Being able to afford a home in today’s housing market can be a challenge. According to Zillow data, the median home value is $348,853, a 1.2% increase from last year. Not only that, but mortgage interest rates are still hovering around 7% on a 30-year fixed-rate mortgage loan.
All of this combined with the rising cost of living can make it hard to find affordable real estate for you and your family. It can also make it difficult to save up enough for a decent down payment, closing costs and possible maintenance or renovation expenses.
But don’t count yourself out of the housing market yet. If you’re looking to purchase a home but aren’t sure how to afford it, here are some financial tips from financial guru Dave Ramsey that can help.
Know Your Financial Limits
One of the most important things you can do right now is determine how much you can reasonably afford to spend on real estate. Start by calculating your monthly mortgage payment amount.
Figuring out this number can be tricky since there are many different methods of doing so, but you can use an online mortgage calculator to make it easier. To get as precise a number as possible, factor in things like HOA fees, homeowners insurance, property taxes, APR, repayment term and down payment amount.
Once you have this calculation, consider your income. Dave Ramsey suggests spending no more than 25% of your take-home pay on your monthly mortgage payment. Say, for example, your take-home pay is $4,000 a month. Your estimated monthly mortgage payment should be no more than $1,000.
Cross-reference the number you got using a mortgage calculator with your take-home pay. If the two numbers are similar, you may have found your sweet spot. If the calculator gave you a higher number, adjust your calculations until you find something that works with your budget.
Besides this, Ramsey also suggests getting a 15-year fixed-rate conventional mortgage instead of a 30-year loan. His reasoning is that the shorter term won’t take as long to pay off. Plus, it could cost less money in interest over time.
Ramsey advises first-time buyers to save at least 5% to 10% for a down payment. But for those who’ve already owned a home, he recommends saving up 20% so you can avoid private mortgage insurance (PMI). Since PMI often gets tacked onto your monthly payment amount, having it can cause more financial stress.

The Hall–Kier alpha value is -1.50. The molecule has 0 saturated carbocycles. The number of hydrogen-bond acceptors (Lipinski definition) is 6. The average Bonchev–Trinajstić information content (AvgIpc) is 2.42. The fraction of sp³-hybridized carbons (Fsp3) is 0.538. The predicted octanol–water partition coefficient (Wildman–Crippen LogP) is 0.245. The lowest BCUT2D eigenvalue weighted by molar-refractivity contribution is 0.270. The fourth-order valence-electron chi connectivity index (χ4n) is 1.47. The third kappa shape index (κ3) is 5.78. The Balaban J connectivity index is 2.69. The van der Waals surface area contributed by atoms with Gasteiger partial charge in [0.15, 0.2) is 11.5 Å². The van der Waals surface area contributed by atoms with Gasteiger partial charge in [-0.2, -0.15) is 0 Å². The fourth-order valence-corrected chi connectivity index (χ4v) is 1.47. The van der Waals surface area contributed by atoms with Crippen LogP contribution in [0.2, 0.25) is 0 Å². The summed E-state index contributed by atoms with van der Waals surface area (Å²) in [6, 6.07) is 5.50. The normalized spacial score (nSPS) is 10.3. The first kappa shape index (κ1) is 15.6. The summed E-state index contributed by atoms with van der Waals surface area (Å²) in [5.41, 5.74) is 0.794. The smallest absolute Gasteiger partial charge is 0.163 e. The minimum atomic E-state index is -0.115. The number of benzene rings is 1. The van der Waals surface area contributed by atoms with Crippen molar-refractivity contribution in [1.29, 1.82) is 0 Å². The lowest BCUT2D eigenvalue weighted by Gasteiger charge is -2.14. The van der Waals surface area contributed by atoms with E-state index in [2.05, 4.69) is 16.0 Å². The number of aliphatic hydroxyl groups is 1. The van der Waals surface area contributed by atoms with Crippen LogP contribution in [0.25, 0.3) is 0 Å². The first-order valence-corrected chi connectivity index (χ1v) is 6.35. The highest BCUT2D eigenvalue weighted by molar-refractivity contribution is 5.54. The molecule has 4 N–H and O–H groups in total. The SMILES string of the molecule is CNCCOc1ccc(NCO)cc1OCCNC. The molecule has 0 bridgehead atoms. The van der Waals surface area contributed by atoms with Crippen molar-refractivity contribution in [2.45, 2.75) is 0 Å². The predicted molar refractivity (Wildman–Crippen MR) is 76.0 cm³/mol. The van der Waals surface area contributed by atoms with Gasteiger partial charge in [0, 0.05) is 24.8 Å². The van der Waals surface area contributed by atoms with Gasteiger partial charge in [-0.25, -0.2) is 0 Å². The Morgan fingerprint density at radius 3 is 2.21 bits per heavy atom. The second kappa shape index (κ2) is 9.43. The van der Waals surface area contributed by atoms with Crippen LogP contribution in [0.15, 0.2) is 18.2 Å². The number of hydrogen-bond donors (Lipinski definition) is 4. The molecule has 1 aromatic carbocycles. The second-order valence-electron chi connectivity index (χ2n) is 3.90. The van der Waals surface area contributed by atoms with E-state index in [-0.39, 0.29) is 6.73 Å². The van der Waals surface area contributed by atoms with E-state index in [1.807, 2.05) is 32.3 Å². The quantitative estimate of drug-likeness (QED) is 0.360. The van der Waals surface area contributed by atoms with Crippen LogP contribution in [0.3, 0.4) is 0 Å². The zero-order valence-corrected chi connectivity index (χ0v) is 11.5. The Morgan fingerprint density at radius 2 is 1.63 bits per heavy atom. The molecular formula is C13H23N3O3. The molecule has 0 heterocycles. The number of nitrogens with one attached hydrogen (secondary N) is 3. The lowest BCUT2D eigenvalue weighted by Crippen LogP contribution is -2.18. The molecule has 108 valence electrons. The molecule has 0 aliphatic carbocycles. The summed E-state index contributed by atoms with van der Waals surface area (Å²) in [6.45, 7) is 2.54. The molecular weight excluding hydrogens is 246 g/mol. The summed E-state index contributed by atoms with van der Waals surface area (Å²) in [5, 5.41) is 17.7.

Another notable tip from Ramsey is to only buy a home when you’re ready to do so. Purchasing a home you can barely afford is a major risk. But taking some time to save the money you need while renting a place is a safer financial decision. This strategy is applicable regardless of where you want to live and how expensive homes are in that area.
Before saving up for a down payment, Ramsey suggests building up a fully maxed-out emergency fund that can cover between three and six months’ worth of living expenses. This might delay your homebuying journey, but it will also prepare you for any unforeseen financial emergencies. Along with this, it’s a good idea to pay off any outstanding debts.
Last but not least, Ramsey recommends using a high-yield savings account or a money market account. These accounts are easily accessible, meaning you can withdraw funds if an emergency arises. But they also tend to earn more in interest than standard savings accounts, meaning your money will go further.
Consider Other Areas To Live
As a general rule, houses cost more in big cities than they do in suburban or rural areas. The further you go from a major metropolis, the cheaper the homes tend to be.
Ramsey advises prospective homebuyers to research housing markets beyond their original area. If you’re willing to relocate, you may be able to get a home sooner than if you were to wait until you can afford something in your area.
That said, it’s important to scope out any areas you’re interested in moving to. Do some research into things like overall livability, crime rate, pollution, recreational activities and other costs. Check out different neighborhoods in person before settling on one, too, so that you have a better idea of what you’re getting.
And don’t forget to consider the commute. If you work in one city and move an hour away, you might not be saving as much money as you’d hoped if you’re spending it on gas and car maintenance.
Improve Your Financial Situation
Even after paying off debt, saving up money and finding a cheaper location, Ramsey advises people to focus on improving their finances.
Consider your overall financial situation, tighten your budget, and improve your income to make the dream of homeownership a reality. This could mean asking for a raise or promotion at work. Or it could mean taking on a second source of income. Any little bit helps.
Reevaluate Your Must-Have List
As you start house hunting, you may find that some of those items on your list of requirements aren’t quite as feasible as you’d like them to be. For example, you may want a larger lot or more bedrooms or bathrooms. But if these features aren’t affordable, consider some adjustments. Even making a couple of minor changes to your list could help you buy a home sooner.
And, as Ramsey notes, there’s a good chance that you’ll buy another home in the future. Even if your first place doesn’t have everything you wanted, you could still find it on the next go-round.
Use a Real Estate Agent
Last but not least, Ramsey advises prospective buyers to use a real estate agent. Not only can an agent help you find what you’re looking for at your price point, but they can also make suggestions about the area you’re interested in. Plus, a real estate agent should know the current tax laws and be able to help with any complicated paperwork along the way.
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